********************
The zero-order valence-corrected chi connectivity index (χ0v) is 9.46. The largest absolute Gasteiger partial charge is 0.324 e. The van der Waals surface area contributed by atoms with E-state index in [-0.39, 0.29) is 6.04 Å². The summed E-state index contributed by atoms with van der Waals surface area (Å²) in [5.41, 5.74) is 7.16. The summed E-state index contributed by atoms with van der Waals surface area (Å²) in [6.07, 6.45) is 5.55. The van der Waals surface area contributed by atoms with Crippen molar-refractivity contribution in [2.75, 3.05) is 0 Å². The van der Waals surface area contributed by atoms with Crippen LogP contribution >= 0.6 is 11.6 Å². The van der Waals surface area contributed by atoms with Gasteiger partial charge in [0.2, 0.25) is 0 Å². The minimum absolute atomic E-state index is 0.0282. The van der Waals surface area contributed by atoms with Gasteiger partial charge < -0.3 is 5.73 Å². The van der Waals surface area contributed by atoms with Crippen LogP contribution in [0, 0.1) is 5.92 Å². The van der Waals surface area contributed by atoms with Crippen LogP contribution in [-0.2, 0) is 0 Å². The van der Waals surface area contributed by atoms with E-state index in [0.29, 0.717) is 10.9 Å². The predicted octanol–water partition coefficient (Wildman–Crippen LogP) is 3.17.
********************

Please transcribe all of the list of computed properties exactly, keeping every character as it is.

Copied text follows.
The zero-order valence-corrected chi connectivity index (χ0v) is 9.46. The largest absolute Gasteiger partial charge is 0.324 e. The van der Waals surface area contributed by atoms with E-state index in [-0.39, 0.29) is 6.04 Å². The summed E-state index contributed by atoms with van der Waals surface area (Å²) in [5.41, 5.74) is 7.16. The summed E-state index contributed by atoms with van der Waals surface area (Å²) in [6.07, 6.45) is 5.55. The van der Waals surface area contributed by atoms with Crippen molar-refractivity contribution in [2.75, 3.05) is 0 Å². The van der Waals surface area contributed by atoms with Crippen LogP contribution >= 0.6 is 11.6 Å². The van der Waals surface area contributed by atoms with Gasteiger partial charge in [0.2, 0.25) is 0 Å². The minimum absolute atomic E-state index is 0.0282. The van der Waals surface area contributed by atoms with Gasteiger partial charge < -0.3 is 5.73 Å². The van der Waals surface area contributed by atoms with Crippen LogP contribution in [0, 0.1) is 5.92 Å². The van der Waals surface area contributed by atoms with Crippen LogP contribution in [-0.2, 0) is 0 Å². The van der Waals surface area contributed by atoms with E-state index in [0.29, 0.717) is 10.9 Å². The predicted octanol–water partition coefficient (Wildman–Crippen LogP) is 3.17.